The miracle of Kherson

What is the reason behind the heroism of the inhabitants of this southern city

Recently, we all witnessed the incredible heroism of the people of Kherson: thousands of them took to the streets of their city to protest against the armed occupiers. So when Kherson was awarded the title of Hero City on March 6, 2022, there was probably no one in the whole country who could disagree with this decision. But let’s be honest: for many of us, these events came as a big surprise, as the South has long and rightly had a reputation as a very pro-Russian region.

By the way, I am from Kherson. In 1992, when my father sent me to kindergarten, he was asked, “Which group do you want me to put her in? Ukrainian or normal?” Dad chose Ukrainian. In 1995, I was sent to a school – a gymnasium that had recently been hit by shelling. Neighbors were asking: “Why so far? There is this school nearby, it’s Russian, it’s good.” But 30 years have passed and now the city abounds with yellow and blue flags and loudly declares to the whole world: “Kherson is Ukraine!”

I confess, I was surprised too. Kherson really looked like a sleepy city, green and sunny in summer and in the first month of autumn, windy and rainy on the New Year holidays. Forever in the shadow of Mykolayiv and Odessa, with widespread pro-Russian and pro-Soviet sentiments. It seemed that the formation of the Ukrainian government after the annexation of Crimea would give the city a boost. But – no. Fewer trains began to arrive at the railway station, and if anyone benefited from this, it was the carriers to the resort towns on the Black and Azov Seas.

Kherson really looked like a sleepy city, green and sunny in summer and in the first month of autumn, windy and rainy on the New Year holidays. Forever in the shadow of Mykolayiv and Odessa, with widespread pro-Russian and pro-Soviet sentiments.

The monument to Lenin was torn down in the central square in Kherson on February 22, 2014. However, the decommunization of toponyms was based on the principle “everything as it was before the Bolsheviks.” One of the central streets, named after Karl Marx, became Potemkinska, and Decembrists Street became Rishelievska. Formally, it was a matter of recovering historical names, but in fact it was a mockery of Ukrainian history and memory, replacing communist markers with imperial ones. And Suvorov Street – a nice boulevard with cafes and shops – hasn’t changed its name after all, since it’s been regarded as neutral.

However, looking for an explanation for the recent “Kherson miracle” in our Freedom Square, where instead of the destroyed Lenin now you can see a flagpole with the Ukrainian flag on a pedestal decorated with embroidery, I remember a lot of miraculous things that made me happy for my city, proud of it.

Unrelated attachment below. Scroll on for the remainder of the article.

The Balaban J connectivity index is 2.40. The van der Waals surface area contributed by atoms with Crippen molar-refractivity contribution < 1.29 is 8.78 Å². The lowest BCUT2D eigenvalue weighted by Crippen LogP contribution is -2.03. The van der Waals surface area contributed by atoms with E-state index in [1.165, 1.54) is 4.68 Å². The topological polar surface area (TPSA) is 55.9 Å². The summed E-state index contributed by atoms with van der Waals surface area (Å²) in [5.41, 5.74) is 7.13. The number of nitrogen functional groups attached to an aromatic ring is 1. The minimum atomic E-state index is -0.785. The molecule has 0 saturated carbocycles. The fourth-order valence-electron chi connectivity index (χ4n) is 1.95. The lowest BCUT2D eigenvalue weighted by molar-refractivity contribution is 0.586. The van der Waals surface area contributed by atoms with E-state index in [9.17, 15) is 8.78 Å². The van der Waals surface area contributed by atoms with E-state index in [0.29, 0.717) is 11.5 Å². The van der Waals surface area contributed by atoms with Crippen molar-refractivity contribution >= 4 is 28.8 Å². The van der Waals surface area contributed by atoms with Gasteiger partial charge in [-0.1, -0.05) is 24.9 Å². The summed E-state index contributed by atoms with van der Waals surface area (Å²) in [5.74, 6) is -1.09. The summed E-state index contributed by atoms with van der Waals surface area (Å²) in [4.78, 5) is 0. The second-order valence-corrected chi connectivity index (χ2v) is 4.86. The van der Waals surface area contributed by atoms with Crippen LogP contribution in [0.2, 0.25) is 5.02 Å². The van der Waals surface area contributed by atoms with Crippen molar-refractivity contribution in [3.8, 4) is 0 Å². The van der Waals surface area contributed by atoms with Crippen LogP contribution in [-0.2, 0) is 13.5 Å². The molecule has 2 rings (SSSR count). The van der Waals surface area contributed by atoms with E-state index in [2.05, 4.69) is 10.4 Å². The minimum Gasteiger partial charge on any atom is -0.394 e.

Those little things are numerous. Volodymyr Mykolayenko, a Euromaidan participant, who was elected mayor of Kherson in 2015. Pro-Ukrainian journalists. Pro-Ukrainian cultural community. Lots of visitors to the historical festival. Names of teacher Olexander Rusov and General Oleksiy Almazov among local toponyms. And also – lessons of courage in schools. 148 dead ATO heroes (as of April 2020). Volunteer tent on the same Freedom Square. Pro-Ukrainian deputies of the city council. Even stylish cafes with delicious espresso seemed to be the space of the new Ukraine. And, by the way, my native Ukrainian gymnasium has become more elegant. Not as much as a Russian-language school near my house, but still.

Today I live in Kyiv, which these days also demonstrates heroism, the scale of which we are not able to comprehend yet. Watching videos from the central streets of Kherson, trying to spot familiar faces, I hear the cameraman screaming «This is Kherson, baby! Putin is a di**head!» and the crowd shouting «Glory to Ukraine! Glory to heroes! Death to enemies! Kherson is Ukraine». And in these cries I hear an echo of the past – both local and national. Cossacks and Oleshkivska Sich. Resistance of the UIA and dissidents. Yes, Russification. Melpomene of Tavria. Unity in times of the Revolution of Dignity and the spring of 2014. In these bold cries, I also hear a healthy fear – not one that paralyzes, but one that encourages action.

Watching videos from the central streets of Kherson, I hear the cameraman screaming «This is Kherson, baby! Putin is a di**head!» and the crowd shouting «Glory to Ukraine! Glory to heroes! Death to enemies! Kherson is Ukraine». And in these cries I hear an echo of the past – both local and national. Cossacks and Oleshkivska Sich. Resistance of the UIA and dissidents. Unity in times of the Revolution of Dignity and the spring of 2014. In these bold cries, I also hear a healthy fear – not one that paralyzes, but one that encourages action.

Also, in these videos made on smartphones, a vision of the future is seen. Kherson is no longer a gray area lost in the interim, but part of a free, independent, prosperous Ukraine. Kherson is a city of brave people, not an apathetic “population”. This is a city of those who understand that Ukraine is not about party flags and not about “politics” at all, but about its OWN in the broadest sense of the word. About identity, about our home and property, about our daily habits, about the opportunities we are used to seizing, about plans for the future and everything else that makes up our lives. And the conscious need to protect all this from destruction can really cause miracles.

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